Defective ALG2 does not transfer a second Man to N-glycan precursor

Stable Identifier
Reaction [transition]
Homo sapiens
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Alpha 1,3/1,6 mannosyltransferase ALG2 (ALG2) is a bifunctional mannosyltransferase which normally transfers a mannose moiety to the lipid linked oligosaccharide (LLO aka N glycan precursor) which is required for subsequent N glycosylation of proteins. Defects in ALG2 can cause congenital disorder of glycosylation 1i (ALG2-CDG, previously known as CDG1i; MIM:607906), a multisystem disorder characterised by under glycosylated serum glycoproteins. Two mutations causing ALG2-CDG have been identified in a patient; a compound heterozygote where one mutation is a 1-bp deletion (G) at 1040 (p.G347Vfs*27) and the other a G-T transversion at 393 (not shown) (Thiel et al. 2003). Defect in ALG2 can also cause congenital myasthenic syndrome (ALG2-CMS), which is due to a defect in neuromuscular signal transmission (Cossins et al., 2013). The most commonly affected muscles include proximal limb muscles. Mutations causing ALG2-CMS include p.V68G and p.72_75delinsSPR (Cossins et al., 2013).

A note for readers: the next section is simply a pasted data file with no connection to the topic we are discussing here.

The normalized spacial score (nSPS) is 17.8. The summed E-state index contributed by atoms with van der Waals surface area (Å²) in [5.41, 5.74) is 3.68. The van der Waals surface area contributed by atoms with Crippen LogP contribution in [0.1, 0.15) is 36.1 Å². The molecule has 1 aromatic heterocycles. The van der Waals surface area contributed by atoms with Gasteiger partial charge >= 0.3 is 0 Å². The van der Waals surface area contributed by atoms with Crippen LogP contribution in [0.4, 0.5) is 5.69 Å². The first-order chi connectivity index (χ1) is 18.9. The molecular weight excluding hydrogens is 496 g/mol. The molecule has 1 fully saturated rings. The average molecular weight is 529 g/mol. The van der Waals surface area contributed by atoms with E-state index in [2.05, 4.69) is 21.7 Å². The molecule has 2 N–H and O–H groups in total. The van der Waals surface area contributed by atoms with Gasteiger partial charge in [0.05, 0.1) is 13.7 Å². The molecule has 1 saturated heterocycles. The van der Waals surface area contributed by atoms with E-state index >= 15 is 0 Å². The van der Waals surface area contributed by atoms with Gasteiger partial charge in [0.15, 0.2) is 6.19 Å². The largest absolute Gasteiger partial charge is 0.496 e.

Literature References
PubMed ID Title Journal Year
12684507 A new type of congenital disorders of glycosylation (CDG-Ii) provides new insights into the early steps of dolichol-linked oligosaccharide biosynthesis

Braulke, T, K├Ârner, C, Lehle, L, Grzmil, M, Peng, J, Kohlsch├╝tter, A, von Figura, K, Thiel, C, Hasilik, M, Schwarz, M

J Biol Chem 2003
Catalyst Activity

alpha-1,3-mannosyltransferase activity of ALG2 mutants [endoplasmic reticulum membrane]

Normal reaction
Functional status

Loss of function of ALG2 mutants [endoplasmic reticulum membrane]

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